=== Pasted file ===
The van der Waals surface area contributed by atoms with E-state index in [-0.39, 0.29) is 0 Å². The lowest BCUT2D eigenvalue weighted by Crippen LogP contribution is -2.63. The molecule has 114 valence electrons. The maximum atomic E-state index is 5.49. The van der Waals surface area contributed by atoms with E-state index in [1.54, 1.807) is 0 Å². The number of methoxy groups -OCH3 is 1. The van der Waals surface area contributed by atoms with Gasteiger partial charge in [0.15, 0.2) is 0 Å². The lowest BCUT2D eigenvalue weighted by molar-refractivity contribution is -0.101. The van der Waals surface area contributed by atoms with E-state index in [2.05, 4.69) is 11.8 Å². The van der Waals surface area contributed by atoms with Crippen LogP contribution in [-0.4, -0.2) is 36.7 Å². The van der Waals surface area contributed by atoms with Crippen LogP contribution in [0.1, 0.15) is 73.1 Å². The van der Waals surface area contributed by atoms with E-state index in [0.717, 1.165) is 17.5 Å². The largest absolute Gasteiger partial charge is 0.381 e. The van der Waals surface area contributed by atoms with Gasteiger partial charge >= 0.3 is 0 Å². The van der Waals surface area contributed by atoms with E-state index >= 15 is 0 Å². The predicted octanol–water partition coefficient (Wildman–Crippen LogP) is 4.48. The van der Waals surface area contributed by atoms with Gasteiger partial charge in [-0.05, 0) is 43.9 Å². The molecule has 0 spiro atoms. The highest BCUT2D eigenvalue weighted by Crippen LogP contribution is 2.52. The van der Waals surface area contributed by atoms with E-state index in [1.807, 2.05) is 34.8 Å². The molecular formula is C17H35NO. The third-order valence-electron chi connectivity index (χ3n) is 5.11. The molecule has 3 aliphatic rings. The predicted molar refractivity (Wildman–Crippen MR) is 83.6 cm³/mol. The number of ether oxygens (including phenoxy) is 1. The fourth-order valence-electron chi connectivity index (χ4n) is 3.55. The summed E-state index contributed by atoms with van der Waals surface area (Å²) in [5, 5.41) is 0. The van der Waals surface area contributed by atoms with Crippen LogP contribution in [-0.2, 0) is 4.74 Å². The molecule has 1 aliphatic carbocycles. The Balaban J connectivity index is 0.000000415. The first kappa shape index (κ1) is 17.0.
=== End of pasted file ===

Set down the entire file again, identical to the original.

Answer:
The van der Waals surface area contributed by atoms with E-state index in [-0.39, 0.29) is 0 Å². The lowest BCUT2D eigenvalue weighted by Crippen LogP contribution is -2.63. The molecule has 114 valence electrons. The maximum atomic E-state index is 5.49. The van der Waals surface area contributed by atoms with E-state index in [1.54, 1.807) is 0 Å². The number of methoxy groups -OCH3 is 1. The van der Waals surface area contributed by atoms with Gasteiger partial charge in [0.15, 0.2) is 0 Å². The lowest BCUT2D eigenvalue weighted by molar-refractivity contribution is -0.101. The van der Waals surface area contributed by atoms with E-state index in [2.05, 4.69) is 11.8 Å². The van der Waals surface area contributed by atoms with Crippen LogP contribution in [-0.4, -0.2) is 36.7 Å². The van der Waals surface area contributed by atoms with Crippen LogP contribution in [0.1, 0.15) is 73.1 Å². The van der Waals surface area contributed by atoms with E-state index in [0.717, 1.165) is 17.5 Å². The largest absolute Gasteiger partial charge is 0.381 e. The van der Waals surface area contributed by atoms with Gasteiger partial charge >= 0.3 is 0 Å². The van der Waals surface area contributed by atoms with E-state index >= 15 is 0 Å². The predicted octanol–water partition coefficient (Wildman–Crippen LogP) is 4.48. The van der Waals surface area contributed by atoms with Gasteiger partial charge in [-0.05, 0) is 43.9 Å². The molecule has 0 spiro atoms. The highest BCUT2D eigenvalue weighted by Crippen LogP contribution is 2.52. The van der Waals surface area contributed by atoms with E-state index in [1.807, 2.05) is 34.8 Å². The molecular formula is C17H35NO. The third-order valence-electron chi connectivity index (χ3n) is 5.11. The molecule has 3 aliphatic rings. The predicted molar refractivity (Wildman–Crippen MR) is 83.6 cm³/mol. The number of ether oxygens (including phenoxy) is 1. The fourth-order valence-electron chi connectivity index (χ4n) is 3.55. The summed E-state index contributed by atoms with van der Waals surface area (Å²) in [5, 5.41) is 0. The van der Waals surface area contributed by atoms with Crippen LogP contribution in [-0.2, 0) is 4.74 Å². The molecule has 1 aliphatic carbocycles. The Balaban J connectivity index is 0.000000415. The first kappa shape index (κ1) is 17.0.